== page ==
European Commission

How policies could help winegrowers adapt to climate change


Source: European Commission

Grapes are sensitive to small changes in temperature, rain and sunlight, meaning climate change will have implications for wine producers worldwide. This study assessed local vulnerabilities and adaptation strategies in two wineproducing areas in France. The findings may help growers to develop suitable methods of adapting to long-term climate change.

Changes to climate are already having visible effects on natural systems. These trends, including warming and changing patterns in rainfall and extreme weather, will only become more apparent and more severe in the future. Such changes will have profound effects on agriculture, and particularly on wine production (viticulture). This is because grapevines are extremely sensitive to their surrounding environment, with seasonal variations in yield much higher than other common crops, such as cereals1 .

Indeed, viticulture is one of the most sensitive sectors to climate change, as the local climate of a wine-growing region is tightly linked to its grape-growing potential. Climate influences not only the quantity of grapes produced but also the quality of wine (via changes to sugar and alcohol content). In the long term, climate change is likely to cause major geographical shifts in suitable production areas, bringing opportunities to currently cooler regions of the world and threatening traditional wine-growing strongholds such as France and Italy.

This study assessed climate vulnerability in two wine-producing areas in Anjou-Saumur in France, famous for the Chenin and Cabernet Franc grape varieties. The researchers — funded by the EU LIFE programme2 — interviewed 30 winegrowers from the region in 2012 and 2013. The winegrowers discussed wine quality in the context of past and current climatic conditions, and identified heat, seasonal amount and timing of rainfall and the incidence of late spring frosts as the most important variables. Interviewees also mentioned a change in vine pests and diseases and researchers acknowledged that wamer and wetter weather conditions could bring an increased risk of pests and diseases.

The researchers next asked winegrowers about changes in wine production practices over recent decades. Winegrowers identified the 1990s as a ‘turning point’ for practices due to the high quality seasons of 1989 and 1990, followed by the very poor seasons of 1991 and 1992. According to the winegrowers, they realised they had to alter their practices to better manage climate-related risks and opportunities. In particular, they discussed:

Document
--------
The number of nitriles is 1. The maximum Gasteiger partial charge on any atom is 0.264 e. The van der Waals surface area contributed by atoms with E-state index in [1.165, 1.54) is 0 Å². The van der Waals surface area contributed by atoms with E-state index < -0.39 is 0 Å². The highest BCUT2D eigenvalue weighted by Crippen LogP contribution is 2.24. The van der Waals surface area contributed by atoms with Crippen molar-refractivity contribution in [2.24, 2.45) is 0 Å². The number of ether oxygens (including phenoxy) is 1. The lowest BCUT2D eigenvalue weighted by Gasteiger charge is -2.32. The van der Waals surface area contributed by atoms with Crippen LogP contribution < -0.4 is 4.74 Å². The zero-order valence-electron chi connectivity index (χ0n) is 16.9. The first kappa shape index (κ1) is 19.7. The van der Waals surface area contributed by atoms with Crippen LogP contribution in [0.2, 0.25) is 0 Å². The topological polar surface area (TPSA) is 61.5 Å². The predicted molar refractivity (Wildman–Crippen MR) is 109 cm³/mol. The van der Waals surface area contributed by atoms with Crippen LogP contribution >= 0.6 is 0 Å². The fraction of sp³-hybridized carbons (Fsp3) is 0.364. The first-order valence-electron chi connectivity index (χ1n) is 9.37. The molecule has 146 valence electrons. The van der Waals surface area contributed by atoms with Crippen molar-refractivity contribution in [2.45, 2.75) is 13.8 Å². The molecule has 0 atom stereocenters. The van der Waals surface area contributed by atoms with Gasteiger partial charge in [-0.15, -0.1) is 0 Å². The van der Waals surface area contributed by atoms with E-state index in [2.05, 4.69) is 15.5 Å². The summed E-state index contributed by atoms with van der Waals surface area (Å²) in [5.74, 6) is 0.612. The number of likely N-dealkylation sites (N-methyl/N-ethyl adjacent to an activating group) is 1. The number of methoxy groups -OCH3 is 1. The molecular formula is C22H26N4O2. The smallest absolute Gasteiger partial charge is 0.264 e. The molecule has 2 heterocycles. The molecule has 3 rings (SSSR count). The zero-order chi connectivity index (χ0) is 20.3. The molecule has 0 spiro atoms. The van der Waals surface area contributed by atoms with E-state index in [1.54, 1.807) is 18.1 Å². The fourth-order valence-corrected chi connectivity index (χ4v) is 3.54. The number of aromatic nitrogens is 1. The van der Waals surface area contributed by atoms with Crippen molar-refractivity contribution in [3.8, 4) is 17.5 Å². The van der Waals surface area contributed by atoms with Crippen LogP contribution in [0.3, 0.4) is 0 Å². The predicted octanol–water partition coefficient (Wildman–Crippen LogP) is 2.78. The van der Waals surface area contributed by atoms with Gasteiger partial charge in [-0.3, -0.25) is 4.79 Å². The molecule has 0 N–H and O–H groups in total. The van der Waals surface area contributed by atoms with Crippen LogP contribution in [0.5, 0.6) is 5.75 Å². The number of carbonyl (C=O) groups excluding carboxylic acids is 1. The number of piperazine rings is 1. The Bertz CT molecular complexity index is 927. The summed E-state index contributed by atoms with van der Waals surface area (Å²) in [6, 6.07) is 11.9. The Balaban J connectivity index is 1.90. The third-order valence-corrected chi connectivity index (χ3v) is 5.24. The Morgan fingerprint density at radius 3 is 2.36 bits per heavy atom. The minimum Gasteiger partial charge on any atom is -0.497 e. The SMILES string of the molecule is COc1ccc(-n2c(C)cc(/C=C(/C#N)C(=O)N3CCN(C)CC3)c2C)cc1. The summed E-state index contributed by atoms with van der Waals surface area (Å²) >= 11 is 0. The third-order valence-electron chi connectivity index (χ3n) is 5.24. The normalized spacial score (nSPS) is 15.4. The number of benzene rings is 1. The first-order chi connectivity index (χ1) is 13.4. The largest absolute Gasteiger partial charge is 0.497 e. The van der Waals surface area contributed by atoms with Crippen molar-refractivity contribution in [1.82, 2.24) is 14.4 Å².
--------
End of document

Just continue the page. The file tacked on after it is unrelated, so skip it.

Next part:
• Practices to improve vine growth and grape yield, such as soil amendments and the introduction of cover cropping; 
  • Understanding the influence of soil on grape development, including using highresolution soil data to select the best vineyards for wine production; and 
  • Changes to grape ripening and harvest dates, including implementing inter-row management practices (i.e. how the soil between rows of vines was treated and what was grown between them) to produce higher-quality grapes. 

Adaptive responses to climate mostly occur during harvest, such as harvesting at night by machine, or during winemaking, such as blending wines from different vineyards to maintain quality.

The interviewers finally discussed future changes to climate and asked the winegrowers to organise a list of practices from urgent to low priority. The winegrowers placed the highest priority on short-term adaptation measures such as changes in harvesting techniques, while long-term measures such as changing varieties of grapes and using irrigation for vine water supply received the lowest priority. (Historically, irrigiation was banned in some European wine-growing regions, as it was thought to compromise the quality of wine and is associated with some environmental concerns – although policy is changing3 .) All winegrowers described great uncertainty about future climate change.

The findings emphasise the importance of local knowledge in understanding the vulnerability of wine-growing regions. In addition to climate, local environmental features and socioeconomic factors were also shown to influence wine quality. Understanding these factors is important for developing the most appropriate adaptation strategies to climate change.

The researchers say policy changes could help winegrowers adapt to uncertain long-term climate changes. For example, producing wines from different varieties of grapes that are better suited to warm and dry conditions is not permitted under current appellation regulations. They also say high-resolution climate change projections could help winegrowers to understand the possible future changes better and to develop appropriate adaptation strategies for them.

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